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how to make a phonetics lesson active?

 
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Aileen



Joined: 25 Jun 2003
Posts: 4
Location: China

PostPosted: Thu Jun 26, 2003 7:00 am    Post subject: how to make a phonetics lesson active? Reply with quote

Hi. I am an english teacher in China,and i am teaching the begainers(adults) mainly the phonetics. As they are not as active as the young people,it is a bit hard for me to activate the atmosphere in the classroom, and the main problem is that they are VERY SHY

Can anybody give any ideas about this or maybe some interesting activities??Thanks a lot in advance! [/b]
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Marta



Joined: 23 Aug 2003
Posts: 6
Location: Canada, Toronto

PostPosted: Sat Aug 23, 2003 7:29 pm    Post subject: make it fun Reply with quote

Hi there

First of all, how is everything in China?

You are right teaching phonetics is a gruesome task, however, there are ways in which you can make it exciting. What I did was I downloaded the phonetic signs and enlarged them, cut them out and put a word that corespondce to the sound (at the same time you can teach some vocab)keep the vocab to their level. then hand out a few sounds to each group of people and make sure they get comfortable with their sounds and then make them do a mini presentation. Make sure they are ready to make the sound show the sound and provide the class with a few words. Basically put the onus on them. You will be surprised how well this works.
I won't be suprised if laughter arises.


I hope this helps.
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Lorikeet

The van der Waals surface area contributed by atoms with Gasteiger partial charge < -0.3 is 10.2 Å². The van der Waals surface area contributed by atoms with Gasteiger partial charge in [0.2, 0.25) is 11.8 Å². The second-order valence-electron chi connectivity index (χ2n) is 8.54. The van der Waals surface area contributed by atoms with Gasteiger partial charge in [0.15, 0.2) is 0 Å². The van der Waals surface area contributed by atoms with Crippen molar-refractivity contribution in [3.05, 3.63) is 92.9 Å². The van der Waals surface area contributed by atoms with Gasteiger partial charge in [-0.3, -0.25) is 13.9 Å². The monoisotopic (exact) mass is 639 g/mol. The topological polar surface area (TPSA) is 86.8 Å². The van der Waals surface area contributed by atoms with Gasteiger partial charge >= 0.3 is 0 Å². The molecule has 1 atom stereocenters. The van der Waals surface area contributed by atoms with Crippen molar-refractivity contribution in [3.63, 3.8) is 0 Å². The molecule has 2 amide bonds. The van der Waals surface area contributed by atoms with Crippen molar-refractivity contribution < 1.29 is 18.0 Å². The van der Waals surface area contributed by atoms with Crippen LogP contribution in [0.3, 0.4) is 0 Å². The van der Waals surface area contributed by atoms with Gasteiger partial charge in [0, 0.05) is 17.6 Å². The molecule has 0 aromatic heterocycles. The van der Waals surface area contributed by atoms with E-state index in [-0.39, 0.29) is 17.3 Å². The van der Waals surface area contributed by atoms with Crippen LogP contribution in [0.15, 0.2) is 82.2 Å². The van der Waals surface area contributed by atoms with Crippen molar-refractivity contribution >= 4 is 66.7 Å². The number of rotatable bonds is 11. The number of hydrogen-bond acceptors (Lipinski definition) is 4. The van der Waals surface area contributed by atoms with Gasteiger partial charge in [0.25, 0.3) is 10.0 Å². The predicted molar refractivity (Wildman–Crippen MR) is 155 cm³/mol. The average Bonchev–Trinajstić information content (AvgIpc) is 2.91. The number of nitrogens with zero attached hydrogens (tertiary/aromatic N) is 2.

Joined: 18 May 2003
Posts: 1368
Location: San Francisco, California

PostPosted: Sat Aug 23, 2003 8:05 pm    Post subject: Reply with quote

I just started teaching a pronunciation class this semester as part of my load. The students are adults (age 18 to 75+) from many language backgrounds. The class meets one hour a day five days a week, and I have from 30 to 40 students. (Attendance varies as this class is an "open-entry" "open-exit" class and there are no grades given. Students come because they want to, and don't come if they are busy.)

I am using a lot of pair work for practice. (I tell the students not to fight if they disagree on whose sound is "right" or "wrong" but to call me and I'll settle the dispute. It gets a good laugh, and usually they are both wrong anyway Wink ) One of the pair activities I have done is to use pictures for minimal pairs. For example, on a piece of paper, there is a line dividing "Jan" and "John". They each have pictures (Jan has a rock, a sock, a cat, etc. Jan has a rack, a sock, a cot, etc.) Student can ask, "Does Jan have a rock?" "Does John have a sack?" and answer. I go over the words first, as well as the pronunciation of the two vowel sounds that are the focus of the lesson.
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